Between the two games, I’d say that I prefer Witcher 3’s attitude a little more than Skyrim. Sure, Witcher 3 doesn’t let you be a Lizard Knight that dabbles in Necromancy, but it also firmly engraves your actions in the stone that is their world. Skyrim has this problem where actions don’t feel like they have consequences. Choosing the Stormcloaks or Imperials is like choosing which color you prefer, and they go out of their way to make choices “justifiable”.
Skyrim has a very simple gameplay style, as with most modern Bethesda titles. It’s generally first person, and functions almost like shooters in most aspects. You try to get better gear, of course, but it’s largely “point your camera at the enemy and attack while looking that way”. This leads to a very cohesive control system that isn’t hard to grasp and doesn’t overwhelm you at the beginning. However, there’s not much you can do with the controls. Power Attacks are ill-defined, and the simplicity can hurt the feeling of diversity (there is minimal difference between a war axe and a sword).
Witcher 3 is very complex. If you get this game, it’s best to go through the fun little tutorial at the beginning, as you may be overwhelmed by the sheer amount of mechanics. Fortunately, the controls aren’t too difficult to get behind, and I can easily play the game with a controller (a plus for me). It’s third person, and there’s a lot going on. If anything, it leans more toward Dark Souls than Legend of Zelda.
Speaking of which, the difficulty tends to lean that way as well. Witcher 3 isn’t a forgiving game, and many are turned off by the lethal scenarios you’re engaged in from the start of the game. Make a mistake during combat, and you’re probably going to die (or lose a lot of items trying to survive).
Skyrim, on the other hand, isn’t a terribly difficult game. Sure, ratchet up the difficulty and you’ll die, but the difficulty comes from the damage modifiers and not the unforgiving combat. If you make a mistake in Skyrim, you’re not really going to suffer for it. You may lose a potion, but you’re not going to die.
But when you lose that potion in Skyrim, you’re probably going to find more. The gameplay loop is centered around going out to a dungeon, kicking the ass of everything in there, and hauling back a ton of loot to sell. Do this once or twice, and you have more money than the universe allows, and you’ll level up once or twice.
Witcher 3 is a lot different. You go out to complete jobs or clear areas of monsters, yes, but you don’t come back with mountains of loot. You won’t level up as quickly and it feels less rewarding to head out and help people.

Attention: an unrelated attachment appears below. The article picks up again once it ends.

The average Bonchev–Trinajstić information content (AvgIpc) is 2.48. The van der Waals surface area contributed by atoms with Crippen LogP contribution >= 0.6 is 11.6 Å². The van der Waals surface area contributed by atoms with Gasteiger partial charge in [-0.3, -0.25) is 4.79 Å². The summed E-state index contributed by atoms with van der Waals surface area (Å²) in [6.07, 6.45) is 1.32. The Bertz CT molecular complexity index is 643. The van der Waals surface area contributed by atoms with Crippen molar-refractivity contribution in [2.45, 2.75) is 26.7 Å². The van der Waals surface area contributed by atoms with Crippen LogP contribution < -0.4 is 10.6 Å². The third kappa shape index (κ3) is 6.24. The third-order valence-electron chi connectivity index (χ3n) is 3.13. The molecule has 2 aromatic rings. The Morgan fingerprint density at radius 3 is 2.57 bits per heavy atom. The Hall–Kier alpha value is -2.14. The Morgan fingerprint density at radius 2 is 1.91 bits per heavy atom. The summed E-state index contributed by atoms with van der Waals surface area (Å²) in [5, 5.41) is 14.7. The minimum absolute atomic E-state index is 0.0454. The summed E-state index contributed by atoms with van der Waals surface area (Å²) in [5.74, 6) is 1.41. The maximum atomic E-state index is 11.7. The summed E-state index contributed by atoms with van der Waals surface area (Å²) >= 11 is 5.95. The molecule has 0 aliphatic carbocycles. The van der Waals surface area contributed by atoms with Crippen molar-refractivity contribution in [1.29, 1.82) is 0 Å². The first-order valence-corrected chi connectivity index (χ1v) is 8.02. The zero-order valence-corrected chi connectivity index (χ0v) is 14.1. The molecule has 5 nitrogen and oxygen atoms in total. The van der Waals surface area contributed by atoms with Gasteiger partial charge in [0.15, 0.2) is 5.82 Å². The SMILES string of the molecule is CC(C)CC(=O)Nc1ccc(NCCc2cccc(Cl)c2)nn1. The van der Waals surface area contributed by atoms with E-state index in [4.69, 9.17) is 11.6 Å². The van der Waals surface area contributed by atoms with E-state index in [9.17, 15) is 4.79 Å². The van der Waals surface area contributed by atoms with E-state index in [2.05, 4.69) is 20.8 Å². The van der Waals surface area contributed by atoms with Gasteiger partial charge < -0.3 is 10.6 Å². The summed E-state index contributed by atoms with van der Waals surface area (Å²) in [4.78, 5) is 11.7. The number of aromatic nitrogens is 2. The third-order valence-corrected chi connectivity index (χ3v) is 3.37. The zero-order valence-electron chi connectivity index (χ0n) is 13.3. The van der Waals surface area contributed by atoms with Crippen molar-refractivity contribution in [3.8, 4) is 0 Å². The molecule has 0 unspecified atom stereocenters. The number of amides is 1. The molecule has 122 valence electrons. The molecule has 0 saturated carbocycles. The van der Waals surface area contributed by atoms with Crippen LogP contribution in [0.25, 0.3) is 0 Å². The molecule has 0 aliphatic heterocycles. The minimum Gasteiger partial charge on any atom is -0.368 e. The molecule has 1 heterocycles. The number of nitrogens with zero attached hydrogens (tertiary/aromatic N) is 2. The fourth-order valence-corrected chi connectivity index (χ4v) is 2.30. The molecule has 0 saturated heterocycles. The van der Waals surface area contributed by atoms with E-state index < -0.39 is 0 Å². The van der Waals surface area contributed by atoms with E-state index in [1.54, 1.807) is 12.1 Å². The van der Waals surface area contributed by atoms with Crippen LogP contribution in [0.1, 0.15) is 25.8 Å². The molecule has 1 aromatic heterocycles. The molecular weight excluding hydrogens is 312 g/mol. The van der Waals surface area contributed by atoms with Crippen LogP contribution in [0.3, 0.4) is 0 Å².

While many people suggest that this category is a matter of personal taste, allow me to present my opinion on why Witcher 3 wins out: the monster hunting. In the first area you’re wandering around in, there’s a father with a sick child. He hires you to vanquish the evil ghost that’s wandering around a well to let him grab some clean water for her to drink.
If this were Skyrim, you’d go right on up to the well, kill the thing there by whacking it to death, and then return for your reward of a few coins.
In Witcher 3, you have to investigate the well, figure out when the creature appears, figure out what type of creature it is, and then prepare for the difficult fight. You investigate why the thing is haunting the area, and you figure out the best way to banish it for good. Once that is all finished, you ready your blade and fight with all this knowledge about it’s strengths and weaknesses. Witcher 3 wins because you feel like you’ve put every skill to the test to win, and when you succeed, it feels like you’ve accomplished a great deed.
In Skyrim, it feels like you got sent out to do something a few guards could’ve easily handled.
If you notice, I didn’t touch on sound/graphics quality, nor did I touch on user-created content. The former isn’t comparable due to the release dates of the games putting a technical limitation on Skyrim, and the latter creates a rift as Skyrim offers so much towards Modding that it’ll probably put Witcher 3 to shame forever.
All that said, I do think that Witcher 3 is deserving of the title “Best RPG of All Time”. It’s got an incredible world, with interesting characters and a real choice behind everything you do. It’s got tight combat and a good system of progression. Skyrim, while great for an entry-level plunge into Role Playing Games, can’t hold up compared to a work that appears to be designed by veterans of the genre.